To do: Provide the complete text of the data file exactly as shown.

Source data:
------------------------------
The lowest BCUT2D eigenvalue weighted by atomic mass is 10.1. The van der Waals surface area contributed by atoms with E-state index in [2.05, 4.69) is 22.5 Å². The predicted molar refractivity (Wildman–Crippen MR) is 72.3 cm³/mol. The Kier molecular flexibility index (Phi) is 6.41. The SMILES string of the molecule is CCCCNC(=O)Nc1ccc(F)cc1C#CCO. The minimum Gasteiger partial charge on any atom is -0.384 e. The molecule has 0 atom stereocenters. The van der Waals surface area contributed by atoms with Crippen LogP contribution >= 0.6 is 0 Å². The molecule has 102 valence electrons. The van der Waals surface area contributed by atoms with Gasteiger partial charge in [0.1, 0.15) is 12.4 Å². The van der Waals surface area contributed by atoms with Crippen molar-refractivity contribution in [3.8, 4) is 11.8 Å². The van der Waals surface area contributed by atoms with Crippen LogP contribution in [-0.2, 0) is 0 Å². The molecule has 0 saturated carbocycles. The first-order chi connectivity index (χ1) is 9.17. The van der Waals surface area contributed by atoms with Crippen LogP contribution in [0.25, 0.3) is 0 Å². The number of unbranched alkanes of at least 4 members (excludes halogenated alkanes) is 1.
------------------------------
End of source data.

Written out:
The lowest BCUT2D eigenvalue weighted by atomic mass is 10.1. The van der Waals surface area contributed by atoms with E-state index in [2.05, 4.69) is 22.5 Å². The predicted molar refractivity (Wildman–Crippen MR) is 72.3 cm³/mol. The Kier molecular flexibility index (Phi) is 6.41. The SMILES string of the molecule is CCCCNC(=O)Nc1ccc(F)cc1C#CCO. The minimum Gasteiger partial charge on any atom is -0.384 e. The molecule has 0 atom stereocenters. The van der Waals surface area contributed by atoms with Crippen LogP contribution >= 0.6 is 0 Å². The molecule has 102 valence electrons. The van der Waals surface area contributed by atoms with Gasteiger partial charge in [0.1, 0.15) is 12.4 Å². The van der Waals surface area contributed by atoms with Crippen molar-refractivity contribution in [3.8, 4) is 11.8 Å². The van der Waals surface area contributed by atoms with Crippen LogP contribution in [-0.2, 0) is 0 Å². The molecule has 0 saturated carbocycles. The first-order chi connectivity index (χ1) is 9.17. The van der Waals surface area contributed by atoms with Crippen LogP contribution in [0.25, 0.3) is 0 Å². The number of unbranched alkanes of at least 4 members (excludes halogenated alkanes) is 1.